Posts Tagged ‘Andy Matthews’

2011 Public Employee Salary Data Shows Nearly 1,000 Workers In The $200K Club

By Sean Whaley | 2:00 am April 4th, 2012

CARSON CITY – Nearly 1,000 state and local government workers, many of them firefighters and police, make over $200,000 a year when all pay and benefits are counted, according to a 2011 pay analysis published today by the Nevada Policy Research Institute.

The number of public employees earning $200,000 or more could be even higher, but the conservative think tank said some government entities, including the cities of Reno and Henderson, the Washoe County School District and the state of Nevada, did not provide information on the cost of benefits.

A Nevada think tank has added 2011 public employee salary information to its website.

There were 932 public employees who hit the $200,000 mark in 2009, 1,174 in 2010 and 995 in the most recent data now available at Transparent Nevada.

The top salary spot in Nevada is held by William Zamboni with the Nevada System of Higher Education’s School of Medicine at $1.3 million in 2011, although much of his earnings are the result of income from his medical practice.

Las Vegas Police Department Assistant Sheriff Michael McClary earned nearly $545,000 in total compensation, according to the data provided to NPRI, while Chris Ault, football coach at the University of Nevada, Reno, earned $521,000.

Andy Matthews, president of NPRI, said that giving the public and policy makers access to the salary information helps ensure that critical data needed to make spending decisions is available for review by everyone.

Taxpayers can use the data to determine on their own if government officials are being responsible with public money, he said.

Despite claims that government budgets are already stretched thin, the salary data suggests otherwise, Matthews said.

“There are still a lot of instances of overspending, and abnormally high government salaries at various levels of government here in our state, and this at a time when so many of us in the private sector are hurting, and Nevada’s families and business owners and individuals are really struggling,” he said. “I think it’s really a reminder that we have a ways to go still in terms of reigning in excessive government spending.”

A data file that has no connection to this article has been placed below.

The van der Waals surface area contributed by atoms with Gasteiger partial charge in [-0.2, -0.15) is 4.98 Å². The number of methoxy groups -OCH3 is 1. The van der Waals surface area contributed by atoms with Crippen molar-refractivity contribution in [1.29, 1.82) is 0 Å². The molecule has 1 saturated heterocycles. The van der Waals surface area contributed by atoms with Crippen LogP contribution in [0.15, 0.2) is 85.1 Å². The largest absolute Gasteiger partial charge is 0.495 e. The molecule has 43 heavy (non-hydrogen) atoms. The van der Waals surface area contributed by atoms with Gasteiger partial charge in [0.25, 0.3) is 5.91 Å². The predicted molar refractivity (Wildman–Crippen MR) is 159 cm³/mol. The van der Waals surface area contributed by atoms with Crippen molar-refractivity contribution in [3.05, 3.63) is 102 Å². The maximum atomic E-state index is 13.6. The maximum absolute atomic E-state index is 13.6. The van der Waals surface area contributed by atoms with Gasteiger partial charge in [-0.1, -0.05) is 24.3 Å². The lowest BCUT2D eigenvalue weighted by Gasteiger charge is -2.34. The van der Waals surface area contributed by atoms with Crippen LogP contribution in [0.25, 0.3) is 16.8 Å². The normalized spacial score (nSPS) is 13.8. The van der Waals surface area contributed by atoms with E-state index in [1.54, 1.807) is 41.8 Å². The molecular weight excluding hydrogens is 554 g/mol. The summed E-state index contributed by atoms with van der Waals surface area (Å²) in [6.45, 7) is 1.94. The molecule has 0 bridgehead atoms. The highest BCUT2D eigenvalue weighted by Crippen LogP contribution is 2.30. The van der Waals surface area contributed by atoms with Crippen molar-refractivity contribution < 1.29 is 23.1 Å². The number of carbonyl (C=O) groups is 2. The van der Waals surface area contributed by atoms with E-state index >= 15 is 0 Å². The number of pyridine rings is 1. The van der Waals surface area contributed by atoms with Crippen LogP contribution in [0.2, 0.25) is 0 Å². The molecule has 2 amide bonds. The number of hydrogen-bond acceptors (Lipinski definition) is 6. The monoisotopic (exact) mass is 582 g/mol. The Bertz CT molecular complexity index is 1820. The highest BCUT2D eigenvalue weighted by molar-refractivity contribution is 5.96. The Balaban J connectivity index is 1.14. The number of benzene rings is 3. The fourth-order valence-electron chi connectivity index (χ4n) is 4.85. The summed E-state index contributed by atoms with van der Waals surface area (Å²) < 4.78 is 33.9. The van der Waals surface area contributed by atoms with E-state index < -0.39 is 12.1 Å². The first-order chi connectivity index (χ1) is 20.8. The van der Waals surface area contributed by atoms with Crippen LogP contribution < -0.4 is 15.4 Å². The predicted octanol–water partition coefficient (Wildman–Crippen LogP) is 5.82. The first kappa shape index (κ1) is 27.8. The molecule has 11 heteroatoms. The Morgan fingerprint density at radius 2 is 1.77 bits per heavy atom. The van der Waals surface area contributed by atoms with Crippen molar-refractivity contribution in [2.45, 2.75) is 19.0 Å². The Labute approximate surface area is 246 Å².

A lot of the high salaries are at the local government level. Examples include a Clark County fire captain who brought in more than $525,000 in total compensation in 2011 and a University of Nevada, Las Vegas, English professor who received more than $326,000 in total compensation.

There are 145 Las Vegas Police Department employees who earned more than $200,000 last year, and another 59 police and correction officers in North Las Vegas who exceeded $200,000 for the year.

A lot of the salaries need to be scrutinized, Matthews said.

“For example the base pay of the city clerk in North Las Vegas is more than $145,000,” he said. “Well, the base pay for Gov. Sandoval is just a little more than $143,000.”

Matthews said there is some good news in the 2011 data that suggests elected officials are responding to concerns about public salaries, particularly with firefighter salaries.

The number of firefighters earning more than $200,000 declined in 2011 compared to 2010, he said. For example, the number of Clark County fire fighters in that salary level came down from 199 in 2010 to 140 in 2011.

“I would say these numbers are still too high but at least represents some steps in the right direction,” Matthews said. “And I think that the fact that we at NPRI have started to publicize this information and make this known; I think that that certainly has played a role.”


Audio clips:

NPRI President Andy Matthews says there is still evidence of excessive public salaries:

040512Matthews1 :23 excessive government spending.”

Matthews says the base pay of the North Las Vegas city clerk is higher than that for Gov. Brian Sandoval:

040412Matthews2 :12 more than $143,000.”

Matthews says there has been some improvement in reducing high salaries: